$$\newcommand{\id}{\mathrm{id}}$$ $$\newcommand{\Span}{\mathrm{span}}$$ $$\newcommand{\kernel}{\mathrm{null}\,}$$ $$\newcommand{\range}{\mathrm{range}\,}$$ $$\newcommand{\RealPart}{\mathrm{Re}}$$ $$\newcommand{\ImaginaryPart}{\mathrm{Im}}$$ $$\newcommand{\Argument}{\mathrm{Arg}}$$ $$\newcommand{\norm}{\| #1 \|}$$ $$\newcommand{\inner}{\langle #1, #2 \rangle}$$ $$\newcommand{\Span}{\mathrm{span}}$$

# 1.4: Abstraction. What is a group?

$$\newcommand{\vecs}{\overset { \rightharpoonup} {\mathbf{#1}} }$$ $$\newcommand{\vecd}{\overset{-\!-\!\rightharpoonup}{\vphantom{a}\smash {#1}}}$$$$\newcommand{\id}{\mathrm{id}}$$ $$\newcommand{\Span}{\mathrm{span}}$$ $$\newcommand{\kernel}{\mathrm{null}\,}$$ $$\newcommand{\range}{\mathrm{range}\,}$$ $$\newcommand{\RealPart}{\mathrm{Re}}$$ $$\newcommand{\ImaginaryPart}{\mathrm{Im}}$$ $$\newcommand{\Argument}{\mathrm{Arg}}$$ $$\newcommand{\norm}{\| #1 \|}$$ $$\newcommand{\inner}{\langle #1, #2 \rangle}$$ $$\newcommand{\Span}{\mathrm{span}}$$ $$\newcommand{\id}{\mathrm{id}}$$ $$\newcommand{\Span}{\mathrm{span}}$$ $$\newcommand{\kernel}{\mathrm{null}\,}$$ $$\newcommand{\range}{\mathrm{range}\,}$$ $$\newcommand{\RealPart}{\mathrm{Re}}$$ $$\newcommand{\ImaginaryPart}{\mathrm{Im}}$$ $$\newcommand{\Argument}{\mathrm{Arg}}$$ $$\newcommand{\norm}{\| #1 \|}$$ $$\newcommand{\inner}{\langle #1, #2 \rangle}$$ $$\newcommand{\Span}{\mathrm{span}}$$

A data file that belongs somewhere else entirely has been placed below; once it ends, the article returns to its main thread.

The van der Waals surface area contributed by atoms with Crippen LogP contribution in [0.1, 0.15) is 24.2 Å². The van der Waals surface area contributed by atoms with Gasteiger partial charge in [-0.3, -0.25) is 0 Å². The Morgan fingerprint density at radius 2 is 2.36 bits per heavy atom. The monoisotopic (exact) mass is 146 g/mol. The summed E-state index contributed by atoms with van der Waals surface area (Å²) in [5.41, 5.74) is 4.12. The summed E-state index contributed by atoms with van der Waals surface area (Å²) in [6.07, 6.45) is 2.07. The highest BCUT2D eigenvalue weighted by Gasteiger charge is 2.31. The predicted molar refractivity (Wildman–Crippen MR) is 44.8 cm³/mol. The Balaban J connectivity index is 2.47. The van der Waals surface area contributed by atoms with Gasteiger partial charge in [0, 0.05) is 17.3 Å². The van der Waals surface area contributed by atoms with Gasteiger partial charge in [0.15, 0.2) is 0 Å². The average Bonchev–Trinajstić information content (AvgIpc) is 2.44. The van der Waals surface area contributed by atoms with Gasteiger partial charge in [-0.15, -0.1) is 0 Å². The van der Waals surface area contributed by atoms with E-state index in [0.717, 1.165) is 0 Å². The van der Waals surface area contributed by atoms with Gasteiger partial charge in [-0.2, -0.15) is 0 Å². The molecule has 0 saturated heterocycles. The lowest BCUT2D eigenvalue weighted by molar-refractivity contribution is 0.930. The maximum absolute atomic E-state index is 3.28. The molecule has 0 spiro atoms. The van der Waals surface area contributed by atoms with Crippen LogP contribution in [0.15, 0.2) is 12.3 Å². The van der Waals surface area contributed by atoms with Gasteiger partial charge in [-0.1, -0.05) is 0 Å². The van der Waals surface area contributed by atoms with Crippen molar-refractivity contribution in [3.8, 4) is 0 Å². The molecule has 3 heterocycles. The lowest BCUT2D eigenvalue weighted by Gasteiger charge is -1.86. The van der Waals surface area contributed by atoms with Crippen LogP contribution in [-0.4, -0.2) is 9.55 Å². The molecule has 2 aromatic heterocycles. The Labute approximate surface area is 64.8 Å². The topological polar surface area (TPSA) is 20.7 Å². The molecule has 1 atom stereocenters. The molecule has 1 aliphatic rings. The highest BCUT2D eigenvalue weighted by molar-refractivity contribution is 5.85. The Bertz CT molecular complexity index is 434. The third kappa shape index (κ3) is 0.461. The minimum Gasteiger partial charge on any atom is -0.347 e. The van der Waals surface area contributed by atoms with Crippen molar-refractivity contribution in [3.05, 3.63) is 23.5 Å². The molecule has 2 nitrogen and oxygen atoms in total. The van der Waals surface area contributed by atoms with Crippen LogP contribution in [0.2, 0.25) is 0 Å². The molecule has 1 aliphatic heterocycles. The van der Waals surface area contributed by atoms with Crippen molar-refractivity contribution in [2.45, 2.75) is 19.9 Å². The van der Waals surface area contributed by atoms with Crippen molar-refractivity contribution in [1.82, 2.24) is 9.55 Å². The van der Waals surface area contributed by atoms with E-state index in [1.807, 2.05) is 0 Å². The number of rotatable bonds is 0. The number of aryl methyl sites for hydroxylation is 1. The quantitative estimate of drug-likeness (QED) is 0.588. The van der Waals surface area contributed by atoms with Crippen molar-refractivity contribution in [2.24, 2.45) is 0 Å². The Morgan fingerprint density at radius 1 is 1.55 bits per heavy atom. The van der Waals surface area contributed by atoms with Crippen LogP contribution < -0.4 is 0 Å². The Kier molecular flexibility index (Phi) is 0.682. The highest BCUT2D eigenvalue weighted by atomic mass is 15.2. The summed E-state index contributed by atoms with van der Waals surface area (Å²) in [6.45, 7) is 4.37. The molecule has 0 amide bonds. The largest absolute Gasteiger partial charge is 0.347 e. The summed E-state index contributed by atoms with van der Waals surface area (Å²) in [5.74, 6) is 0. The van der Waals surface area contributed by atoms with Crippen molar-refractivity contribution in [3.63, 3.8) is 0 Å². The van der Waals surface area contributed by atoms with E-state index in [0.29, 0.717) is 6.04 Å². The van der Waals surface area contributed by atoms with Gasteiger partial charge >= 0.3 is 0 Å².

So we now have many examples of symmetry, but what, exactly is a group?

First, let's remember where numbers come from. You can imagine having a set of three pineapples, or a set of three people, or a set of three bottles. All of these share the property of 'three-ness.' So when we say the number three, it describes all of these different sets. The number three is an abstraction of the property of a set containing three things.

What's a group? A group is an abstraction of symmetry! Just like a number describes all sets with a certain number of things in it, a given group describes all objects with a certain kind of symmetry. Here's an example: The 'very symmetrical face' has two symmetries, related by a reflection. Likewise, the symmetric polynomial $$f(x,y)=x+y$$ has a two symmetries, one from leaving $$f$$ alone, and one from exchanging the two variables $$x$$ and $$y$$. If we think of switching $$x$$ and $$y$$ as a reflection, we see that the face and the polynomial somehow have the same kind of symmetry! The group is that measure of symmetry.

Now, in that last example, the two objects had the same number of symmetries. It turns out that just counting symmetries ins't enough to tell whether the two objects have the same group of symmetries. Think of the symmetries of our equilateral triangle: there were rotational symmetries, and there was a reflection symmetry. And there were six symmetries in all. Now, consider a regular hexagon with some regularly placed bumps on each side, so that there is no reflection symmetry available. Thus, this object has six rotational symmetries, but can't be flipped over like the triangle. Therefore it has the same number of symmetries as the equilateral triangle, but the set of symmetries is somehow different. The six rotational symmetries of the bumpy hexagon. The blue arrow represents the rotation $$r$$; $$r^6=id$$.

## Contributors

• Tom Denton (Fields Institute/York University in Toronto)